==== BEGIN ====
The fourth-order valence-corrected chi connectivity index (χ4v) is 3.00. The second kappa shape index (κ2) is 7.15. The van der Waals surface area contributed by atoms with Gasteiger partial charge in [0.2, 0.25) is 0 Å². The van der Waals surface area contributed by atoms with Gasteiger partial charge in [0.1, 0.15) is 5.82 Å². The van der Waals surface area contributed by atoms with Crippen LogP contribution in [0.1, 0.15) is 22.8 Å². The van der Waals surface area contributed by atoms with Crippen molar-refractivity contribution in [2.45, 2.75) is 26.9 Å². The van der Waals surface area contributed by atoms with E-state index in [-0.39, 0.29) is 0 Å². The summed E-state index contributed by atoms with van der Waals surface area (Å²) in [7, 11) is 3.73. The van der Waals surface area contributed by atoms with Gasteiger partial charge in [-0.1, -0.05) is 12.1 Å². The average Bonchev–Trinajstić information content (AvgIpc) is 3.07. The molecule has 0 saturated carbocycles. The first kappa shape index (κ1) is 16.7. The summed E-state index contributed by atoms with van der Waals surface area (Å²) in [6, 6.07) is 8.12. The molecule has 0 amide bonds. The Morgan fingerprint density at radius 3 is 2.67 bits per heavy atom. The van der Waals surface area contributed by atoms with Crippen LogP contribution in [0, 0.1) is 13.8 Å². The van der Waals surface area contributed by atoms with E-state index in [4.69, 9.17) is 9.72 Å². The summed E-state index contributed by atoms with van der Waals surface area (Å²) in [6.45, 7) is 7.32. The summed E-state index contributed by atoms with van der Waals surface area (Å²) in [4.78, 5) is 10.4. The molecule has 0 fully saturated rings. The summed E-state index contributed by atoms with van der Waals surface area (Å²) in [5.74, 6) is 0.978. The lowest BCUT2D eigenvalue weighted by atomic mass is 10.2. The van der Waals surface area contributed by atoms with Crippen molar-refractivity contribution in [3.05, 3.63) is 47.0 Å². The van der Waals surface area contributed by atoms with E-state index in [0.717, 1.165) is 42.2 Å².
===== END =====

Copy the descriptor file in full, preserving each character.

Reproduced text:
The fourth-order valence-corrected chi connectivity index (χ4v) is 3.00. The second kappa shape index (κ2) is 7.15. The van der Waals surface area contributed by atoms with Gasteiger partial charge in [0.2, 0.25) is 0 Å². The van der Waals surface area contributed by atoms with Gasteiger partial charge in [0.1, 0.15) is 5.82 Å². The van der Waals surface area contributed by atoms with Crippen LogP contribution in [0.1, 0.15) is 22.8 Å². The van der Waals surface area contributed by atoms with Crippen molar-refractivity contribution in [2.45, 2.75) is 26.9 Å². The van der Waals surface area contributed by atoms with E-state index in [-0.39, 0.29) is 0 Å². The summed E-state index contributed by atoms with van der Waals surface area (Å²) in [7, 11) is 3.73. The van der Waals surface area contributed by atoms with Gasteiger partial charge in [-0.1, -0.05) is 12.1 Å². The average Bonchev–Trinajstić information content (AvgIpc) is 3.07. The molecule has 0 saturated carbocycles. The first kappa shape index (κ1) is 16.7. The summed E-state index contributed by atoms with van der Waals surface area (Å²) in [6, 6.07) is 8.12. The molecule has 0 amide bonds. The Morgan fingerprint density at radius 3 is 2.67 bits per heavy atom. The van der Waals surface area contributed by atoms with Crippen LogP contribution in [0, 0.1) is 13.8 Å². The van der Waals surface area contributed by atoms with E-state index in [4.69, 9.17) is 9.72 Å². The summed E-state index contributed by atoms with van der Waals surface area (Å²) in [6.45, 7) is 7.32. The summed E-state index contributed by atoms with van der Waals surface area (Å²) in [4.78, 5) is 10.4. The molecule has 0 fully saturated rings. The summed E-state index contributed by atoms with van der Waals surface area (Å²) in [5.74, 6) is 0.978. The lowest BCUT2D eigenvalue weighted by atomic mass is 10.2. The van der Waals surface area contributed by atoms with Crippen molar-refractivity contribution in [3.05, 3.63) is 47.0 Å². The van der Waals surface area contributed by atoms with E-state index in [0.717, 1.165) is 42.2 Å².